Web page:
Review: It’s Not Too Late

It’s Not Too Late: The Essential Part You Play in Shaping Your Teen’s Faith
by Dan Dupee

So, your kid’s a teenager now. I guess that means your job leading them to faith is done, since they don’t listen to you anyway. Might as well hand them over to a youth minister. And if your kid’s in college? Well, expect them to sow some wild oats, and don’t expect them to ever show up in church. It’s just that time of their life.

Except… don’t.

In It’s Not Too Late, Dan Dupee puts out seven myths of bringing emerging adults to faith and keeping them there. He presents the myths and shows why each is false, using statistics, personal anecdotes from his position as a chairman for a national campus ministry, and lots of Scripture. He then shows how parents can use their influence to help their children continue walking with Christ.

Short review: Buy this book. Read it. Even if you don’t have a teenager or your children are grown, this book will be useful to you. Dupee points out that when infants are baptized, the entire congregation is asked if they will support the parents. That means every teen that has been baptized is part of every member’s responsibility to encourage.

And for parents whose children have walked away from the faith, Dupee offers great advice. “As a parent, you are not god and not in control of the universe, let alone the mind and heart of another human being, even if that person happens to be your child. Your emerging adult kids are individuals who do things for their own reasons. They are responsible for their own choices” (173). Dupee reminds parents to repent where they have sinned, and find forgiveness in the cross. Jesus has already died for them; they are forgiven! And if they feel guilty for their children’s sins, well, those aren’t their sins!

Most of the book, though, is aimed at parents of high school and college-aged kids. He presents a laudable goal for Christian parents: “The young adult Christian owns his or her faith in Jesus Christ, reflects it in priorities and decisions, and lives it in community with other believers, seeking to influence the watching world” (28). That is a greatly-phrased goal, and one that’s lacking. Many parents who want to raise Christian children don’t allow their kids to own the faith, and many kids don’t seem to exercise the desire to live in Christian community (in part because they don’t often see their parents live in real community).

In a book like this, it would be easy to focus on practical applications and ignore or assume the Gospel. While Dupee doesn’t spend tons of time on it, he doesn’t skimp on Jesus, either. In a chapter talking about letting our kids suffer so that they learn to trust Jesus, he writes,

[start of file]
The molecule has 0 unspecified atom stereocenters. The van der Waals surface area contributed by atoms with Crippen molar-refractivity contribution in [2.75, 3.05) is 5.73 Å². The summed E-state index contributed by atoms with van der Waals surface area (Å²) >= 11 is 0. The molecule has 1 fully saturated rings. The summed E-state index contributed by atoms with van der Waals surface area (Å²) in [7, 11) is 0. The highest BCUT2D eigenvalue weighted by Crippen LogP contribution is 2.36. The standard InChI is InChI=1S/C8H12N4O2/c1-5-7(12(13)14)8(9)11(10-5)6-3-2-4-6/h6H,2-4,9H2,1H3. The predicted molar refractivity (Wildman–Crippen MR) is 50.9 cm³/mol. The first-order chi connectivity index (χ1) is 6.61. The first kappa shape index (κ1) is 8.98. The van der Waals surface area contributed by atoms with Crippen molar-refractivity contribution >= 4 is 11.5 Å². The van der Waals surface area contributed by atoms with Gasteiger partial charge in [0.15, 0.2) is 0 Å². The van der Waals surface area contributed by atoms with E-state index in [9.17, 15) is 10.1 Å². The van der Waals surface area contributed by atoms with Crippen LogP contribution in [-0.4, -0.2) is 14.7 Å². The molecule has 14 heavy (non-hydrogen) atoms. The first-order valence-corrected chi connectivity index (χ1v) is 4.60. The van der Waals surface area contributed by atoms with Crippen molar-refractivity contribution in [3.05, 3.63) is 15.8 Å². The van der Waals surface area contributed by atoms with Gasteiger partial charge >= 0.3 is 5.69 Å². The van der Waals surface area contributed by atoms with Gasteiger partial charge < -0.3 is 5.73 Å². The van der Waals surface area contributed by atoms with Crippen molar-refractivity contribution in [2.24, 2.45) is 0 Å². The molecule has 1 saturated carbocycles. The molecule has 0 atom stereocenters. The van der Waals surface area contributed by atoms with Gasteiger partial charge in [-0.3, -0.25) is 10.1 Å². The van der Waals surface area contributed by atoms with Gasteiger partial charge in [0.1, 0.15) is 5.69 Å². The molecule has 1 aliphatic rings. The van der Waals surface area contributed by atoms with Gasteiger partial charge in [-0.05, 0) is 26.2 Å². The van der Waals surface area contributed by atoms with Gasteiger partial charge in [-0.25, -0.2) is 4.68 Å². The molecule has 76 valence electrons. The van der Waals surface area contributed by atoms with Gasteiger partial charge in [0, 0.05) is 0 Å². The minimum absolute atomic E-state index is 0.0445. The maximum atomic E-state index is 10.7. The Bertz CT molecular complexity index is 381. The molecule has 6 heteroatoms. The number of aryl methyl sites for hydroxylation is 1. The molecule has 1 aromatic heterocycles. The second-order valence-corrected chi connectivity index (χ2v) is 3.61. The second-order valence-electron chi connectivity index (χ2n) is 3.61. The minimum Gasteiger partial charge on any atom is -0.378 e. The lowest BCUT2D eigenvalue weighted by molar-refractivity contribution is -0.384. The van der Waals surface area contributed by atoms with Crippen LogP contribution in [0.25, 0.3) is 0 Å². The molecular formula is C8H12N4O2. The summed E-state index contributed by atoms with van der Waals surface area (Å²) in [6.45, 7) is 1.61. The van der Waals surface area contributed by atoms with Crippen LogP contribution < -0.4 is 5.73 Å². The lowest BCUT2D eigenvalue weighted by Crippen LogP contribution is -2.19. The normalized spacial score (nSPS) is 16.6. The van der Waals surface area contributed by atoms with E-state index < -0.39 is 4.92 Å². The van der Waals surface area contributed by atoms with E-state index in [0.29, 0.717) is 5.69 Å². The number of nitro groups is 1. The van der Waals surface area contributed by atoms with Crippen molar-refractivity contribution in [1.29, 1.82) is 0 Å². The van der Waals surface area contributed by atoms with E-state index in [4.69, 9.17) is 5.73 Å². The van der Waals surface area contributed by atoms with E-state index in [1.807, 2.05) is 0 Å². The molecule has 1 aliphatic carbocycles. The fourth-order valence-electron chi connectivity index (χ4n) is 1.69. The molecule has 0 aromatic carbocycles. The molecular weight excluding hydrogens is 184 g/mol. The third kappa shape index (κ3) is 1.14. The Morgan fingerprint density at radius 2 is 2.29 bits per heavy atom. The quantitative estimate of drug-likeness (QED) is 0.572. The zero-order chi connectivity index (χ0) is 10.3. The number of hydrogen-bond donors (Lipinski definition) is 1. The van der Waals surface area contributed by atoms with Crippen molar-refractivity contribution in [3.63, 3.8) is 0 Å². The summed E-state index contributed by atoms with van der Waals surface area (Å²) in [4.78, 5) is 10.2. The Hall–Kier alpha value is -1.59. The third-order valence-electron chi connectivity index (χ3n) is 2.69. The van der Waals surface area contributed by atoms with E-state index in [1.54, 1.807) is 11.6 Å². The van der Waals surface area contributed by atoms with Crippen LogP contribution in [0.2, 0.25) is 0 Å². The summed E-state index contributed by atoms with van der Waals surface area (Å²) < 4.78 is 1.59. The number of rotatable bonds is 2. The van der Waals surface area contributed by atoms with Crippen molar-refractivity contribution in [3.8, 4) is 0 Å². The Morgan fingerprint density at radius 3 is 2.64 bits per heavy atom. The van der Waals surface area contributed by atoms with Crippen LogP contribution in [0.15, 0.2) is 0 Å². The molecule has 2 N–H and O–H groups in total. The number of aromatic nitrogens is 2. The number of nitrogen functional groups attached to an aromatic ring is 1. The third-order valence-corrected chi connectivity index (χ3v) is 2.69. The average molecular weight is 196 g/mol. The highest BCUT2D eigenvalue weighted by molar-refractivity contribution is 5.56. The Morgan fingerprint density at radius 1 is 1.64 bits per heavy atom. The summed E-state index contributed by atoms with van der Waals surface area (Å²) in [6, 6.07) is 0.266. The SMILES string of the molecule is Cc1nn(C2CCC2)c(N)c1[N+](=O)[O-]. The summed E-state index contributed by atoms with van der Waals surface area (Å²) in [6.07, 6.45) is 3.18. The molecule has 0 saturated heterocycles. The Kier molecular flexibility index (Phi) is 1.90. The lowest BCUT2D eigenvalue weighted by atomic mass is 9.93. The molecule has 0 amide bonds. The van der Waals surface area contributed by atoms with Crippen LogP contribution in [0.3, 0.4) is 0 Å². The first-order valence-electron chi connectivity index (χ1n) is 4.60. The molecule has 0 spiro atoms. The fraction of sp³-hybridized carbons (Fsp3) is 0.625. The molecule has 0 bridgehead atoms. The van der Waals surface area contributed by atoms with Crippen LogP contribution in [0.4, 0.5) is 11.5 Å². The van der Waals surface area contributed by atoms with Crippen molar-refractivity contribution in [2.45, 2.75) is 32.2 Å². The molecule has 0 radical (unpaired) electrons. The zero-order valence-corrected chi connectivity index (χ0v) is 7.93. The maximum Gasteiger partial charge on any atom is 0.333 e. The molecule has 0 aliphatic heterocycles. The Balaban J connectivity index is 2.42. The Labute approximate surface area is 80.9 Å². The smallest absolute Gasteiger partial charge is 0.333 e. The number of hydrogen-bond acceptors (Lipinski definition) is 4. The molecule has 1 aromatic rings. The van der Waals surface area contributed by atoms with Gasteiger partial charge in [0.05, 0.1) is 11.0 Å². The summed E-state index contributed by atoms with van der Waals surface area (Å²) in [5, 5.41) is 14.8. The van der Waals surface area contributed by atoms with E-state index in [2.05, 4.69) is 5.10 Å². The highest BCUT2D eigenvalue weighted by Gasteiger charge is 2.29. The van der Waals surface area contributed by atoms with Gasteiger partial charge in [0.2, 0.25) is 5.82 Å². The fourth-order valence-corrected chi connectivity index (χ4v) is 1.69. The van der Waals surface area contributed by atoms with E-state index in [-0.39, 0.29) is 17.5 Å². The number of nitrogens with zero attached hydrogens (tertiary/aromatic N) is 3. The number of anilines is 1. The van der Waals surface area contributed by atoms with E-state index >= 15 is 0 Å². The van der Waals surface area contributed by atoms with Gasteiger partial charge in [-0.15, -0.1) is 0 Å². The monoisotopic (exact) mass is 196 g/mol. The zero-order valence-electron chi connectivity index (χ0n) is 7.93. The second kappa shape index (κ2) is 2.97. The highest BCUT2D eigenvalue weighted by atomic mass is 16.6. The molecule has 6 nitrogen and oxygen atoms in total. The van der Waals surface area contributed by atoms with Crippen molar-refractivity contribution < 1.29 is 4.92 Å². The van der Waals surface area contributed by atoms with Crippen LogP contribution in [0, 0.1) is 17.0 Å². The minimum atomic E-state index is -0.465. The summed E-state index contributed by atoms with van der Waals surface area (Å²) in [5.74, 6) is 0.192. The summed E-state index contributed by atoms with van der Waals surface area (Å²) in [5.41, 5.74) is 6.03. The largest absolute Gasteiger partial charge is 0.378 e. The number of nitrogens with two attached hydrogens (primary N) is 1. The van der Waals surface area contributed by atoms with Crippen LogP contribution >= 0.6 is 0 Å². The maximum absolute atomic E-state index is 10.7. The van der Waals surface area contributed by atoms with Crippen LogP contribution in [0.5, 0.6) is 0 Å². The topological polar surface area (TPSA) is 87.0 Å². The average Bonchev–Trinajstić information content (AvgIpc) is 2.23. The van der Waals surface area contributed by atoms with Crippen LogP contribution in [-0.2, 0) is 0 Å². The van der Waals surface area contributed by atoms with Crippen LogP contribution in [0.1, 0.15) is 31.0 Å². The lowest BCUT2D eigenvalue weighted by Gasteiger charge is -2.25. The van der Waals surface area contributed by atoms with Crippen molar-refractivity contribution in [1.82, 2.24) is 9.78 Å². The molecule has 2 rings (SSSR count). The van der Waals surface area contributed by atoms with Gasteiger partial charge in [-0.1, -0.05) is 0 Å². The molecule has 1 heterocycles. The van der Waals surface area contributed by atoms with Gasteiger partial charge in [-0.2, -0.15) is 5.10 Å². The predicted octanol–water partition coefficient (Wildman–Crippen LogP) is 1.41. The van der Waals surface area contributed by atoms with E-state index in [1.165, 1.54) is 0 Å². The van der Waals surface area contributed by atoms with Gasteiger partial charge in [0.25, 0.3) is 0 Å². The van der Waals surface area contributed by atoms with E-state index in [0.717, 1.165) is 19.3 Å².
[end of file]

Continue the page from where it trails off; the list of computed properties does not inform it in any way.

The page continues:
Jesus was forsaken in our place, undone and forgotten, that we could be remade and remembered. Yes, he has suffered what we have in every way and then some. Our kids need to know that God can understand their pain, not just in theory, but by virtue of his own experience. (165)

That chapter is probably worth the price of the book alone. It effectively applies the theology of the cross to parenting. It doesn’t say that we should cause our kids to suffer, but that when suffering comes, we point to Jesus as our strength.

For instance, sometimes difficult questions come. Dupee suggests we don’t give easy answers as our children get older. “The challenge will ultimately be the child’s, not ours, so allowing the child to wrestle with the question rather than us spoon-feeding the answer is the preferred way to go” (153).

Dupee underlines that the parent remains a source of influence even as children grow older. One of the themes he returns to is that parents should expect that children can make it to church, even during college. Yes, it is the child’s choice whether or not to go, but that child is capable of going and should be encouraged to do so. But what if there isn’t a church of your denomination around? “But if it is a choice between attending a non-Catholic church that feeds the faith of your child or dropping out of Christianity altogether, I would counsel you to be open to the former” (40). I’ve had this conversation with others, especially when people leave our congregation. Look, if the choice is someone never attending worship again and losing their faith, or leaving our congregation to hear the Gospel elsewhere, I’ll pick “hear the Gospel elsewhere” every time. (Though I’d prefer they don’t leave in the first place!)

So, yes. Grab this book. I encourage you to read it and apply it in your own life. An excellent encouragement to parents and congregation members to help teens and college-aged kids grow in faith, even during those hard years of life.

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